We feel that a different block was needed due to the engine now being a semi stressed member in a race car chassis. The block had to be redesigned to accommodate these stresses. The heads are Mazda MZ parts with direct injection. A Dailey Engineering dry sump keeps the engine lubricated even with race car G loads.
The engine puts out only 350 hp at 6800 rpm and 270 lb ft of torque from 3500 to 6800 rpm, a very wide powerband for a race engine. The engine weighs just 176 pounds fully dressed. The lightweight, simple production based engine that is lightly stressed with low power and a low rev limit goes along with the DeltaWing's less is more concept.
The car has had several transmission failures and a lot of the car's current development efforts have been geared towards improving the transaxle for better reliability. The transmission is air shifted using paddle shifters and computer control. The clutch is a triple disc Tilton carbon carbon unit.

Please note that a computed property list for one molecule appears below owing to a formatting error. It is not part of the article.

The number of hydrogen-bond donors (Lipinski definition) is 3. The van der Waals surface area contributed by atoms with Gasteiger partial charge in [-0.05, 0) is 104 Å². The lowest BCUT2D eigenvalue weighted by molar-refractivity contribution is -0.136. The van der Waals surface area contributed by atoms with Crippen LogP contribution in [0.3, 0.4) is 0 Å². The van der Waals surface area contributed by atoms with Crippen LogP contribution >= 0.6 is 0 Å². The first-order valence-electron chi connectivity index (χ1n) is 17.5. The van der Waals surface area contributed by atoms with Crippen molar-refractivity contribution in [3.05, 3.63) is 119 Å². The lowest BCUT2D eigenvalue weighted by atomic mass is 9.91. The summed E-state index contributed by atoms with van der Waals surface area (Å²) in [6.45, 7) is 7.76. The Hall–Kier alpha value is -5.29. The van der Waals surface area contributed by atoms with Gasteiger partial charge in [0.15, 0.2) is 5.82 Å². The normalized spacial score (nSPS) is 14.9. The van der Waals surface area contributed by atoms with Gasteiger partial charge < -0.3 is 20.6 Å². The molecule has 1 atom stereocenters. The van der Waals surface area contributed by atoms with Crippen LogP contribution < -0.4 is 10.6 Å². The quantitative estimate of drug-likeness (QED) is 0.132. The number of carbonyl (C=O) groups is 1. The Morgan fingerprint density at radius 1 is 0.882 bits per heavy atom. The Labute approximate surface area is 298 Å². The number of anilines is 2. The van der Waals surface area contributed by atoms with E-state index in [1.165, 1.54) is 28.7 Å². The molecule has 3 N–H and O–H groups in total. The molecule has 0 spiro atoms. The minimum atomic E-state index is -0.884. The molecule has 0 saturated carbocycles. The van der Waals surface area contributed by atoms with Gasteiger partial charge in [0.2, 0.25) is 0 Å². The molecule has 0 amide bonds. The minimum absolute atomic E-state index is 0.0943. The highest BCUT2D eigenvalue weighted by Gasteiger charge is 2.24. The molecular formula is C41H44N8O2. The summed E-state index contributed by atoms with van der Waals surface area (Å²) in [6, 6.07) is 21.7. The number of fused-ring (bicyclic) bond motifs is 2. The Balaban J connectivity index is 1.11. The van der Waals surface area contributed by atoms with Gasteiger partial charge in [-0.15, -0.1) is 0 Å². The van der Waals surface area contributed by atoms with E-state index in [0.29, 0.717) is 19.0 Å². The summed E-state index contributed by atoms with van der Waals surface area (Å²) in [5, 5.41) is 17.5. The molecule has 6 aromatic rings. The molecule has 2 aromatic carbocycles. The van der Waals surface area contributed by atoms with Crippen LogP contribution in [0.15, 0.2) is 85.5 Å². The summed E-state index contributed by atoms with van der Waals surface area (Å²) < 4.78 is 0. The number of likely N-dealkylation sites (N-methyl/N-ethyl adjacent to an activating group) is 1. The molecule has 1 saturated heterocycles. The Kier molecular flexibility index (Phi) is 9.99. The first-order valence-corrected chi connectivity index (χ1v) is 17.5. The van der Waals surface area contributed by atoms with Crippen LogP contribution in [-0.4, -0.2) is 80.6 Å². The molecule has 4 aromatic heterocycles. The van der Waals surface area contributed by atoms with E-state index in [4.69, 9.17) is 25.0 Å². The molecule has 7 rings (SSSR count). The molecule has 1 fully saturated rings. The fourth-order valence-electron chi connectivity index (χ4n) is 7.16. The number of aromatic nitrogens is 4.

A 4-1 stainless steel header feeds the exhaust gasses to the turbocharger that's mounted over the transaxle. The chromoly tubular strays on either side of the engine run from the main tub to the suspension mounting plate. These take some of the stress off of the engine's block although the block is still a stressed member.
One of the most advanced features of the EFR turbo is a titanium aluminide ceramic turbine wheel. This is a super light turbine that when combined with the ball bearing cartridge makes for a turbo that spools 30% faster than a conventional turbo with a similar power capability.
The EFR turbo has a ported compressor housing shroud that reduces surge at low rpm and an internal blow off valve valve which eliminates the need for a separate blow off valve and its attendant plumbing. We also noticed that the turbo has a billet blow off valve actuator made by our friends at Full Race Motorsports.